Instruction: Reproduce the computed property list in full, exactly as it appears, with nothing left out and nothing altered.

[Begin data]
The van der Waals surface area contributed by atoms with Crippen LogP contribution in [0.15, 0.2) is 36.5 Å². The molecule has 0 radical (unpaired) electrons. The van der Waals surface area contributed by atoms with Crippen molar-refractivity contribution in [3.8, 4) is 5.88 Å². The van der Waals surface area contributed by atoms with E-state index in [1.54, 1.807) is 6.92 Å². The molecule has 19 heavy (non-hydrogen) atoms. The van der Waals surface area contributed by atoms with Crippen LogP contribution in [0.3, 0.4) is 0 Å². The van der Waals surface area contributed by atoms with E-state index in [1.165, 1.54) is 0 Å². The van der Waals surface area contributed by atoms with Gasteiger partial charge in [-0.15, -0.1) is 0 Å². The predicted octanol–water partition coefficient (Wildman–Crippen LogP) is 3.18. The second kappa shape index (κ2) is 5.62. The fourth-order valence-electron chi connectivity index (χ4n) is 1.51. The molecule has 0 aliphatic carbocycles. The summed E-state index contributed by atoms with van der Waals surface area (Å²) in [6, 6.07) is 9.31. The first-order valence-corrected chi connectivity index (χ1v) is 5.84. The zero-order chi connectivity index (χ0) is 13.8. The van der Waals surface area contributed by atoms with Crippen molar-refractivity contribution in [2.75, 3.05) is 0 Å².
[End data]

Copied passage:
The van der Waals surface area contributed by atoms with Crippen LogP contribution in [0.15, 0.2) is 36.5 Å². The molecule has 0 radical (unpaired) electrons. The van der Waals surface area contributed by atoms with Crippen molar-refractivity contribution in [3.8, 4) is 5.88 Å². The van der Waals surface area contributed by atoms with E-state index in [1.54, 1.807) is 6.92 Å². The molecule has 19 heavy (non-hydrogen) atoms. The van der Waals surface area contributed by atoms with Crippen LogP contribution in [0.3, 0.4) is 0 Å². The van der Waals surface area contributed by atoms with E-state index in [1.165, 1.54) is 0 Å². The van der Waals surface area contributed by atoms with Gasteiger partial charge in [-0.15, -0.1) is 0 Å². The predicted octanol–water partition coefficient (Wildman–Crippen LogP) is 3.18. The second kappa shape index (κ2) is 5.62. The fourth-order valence-electron chi connectivity index (χ4n) is 1.51. The molecule has 0 aliphatic carbocycles. The summed E-state index contributed by atoms with van der Waals surface area (Å²) in [6, 6.07) is 9.31. The first-order valence-corrected chi connectivity index (χ1v) is 5.84. The zero-order chi connectivity index (χ0) is 13.8. The van der Waals surface area contributed by atoms with Crippen molar-refractivity contribution in [2.75, 3.05) is 0 Å².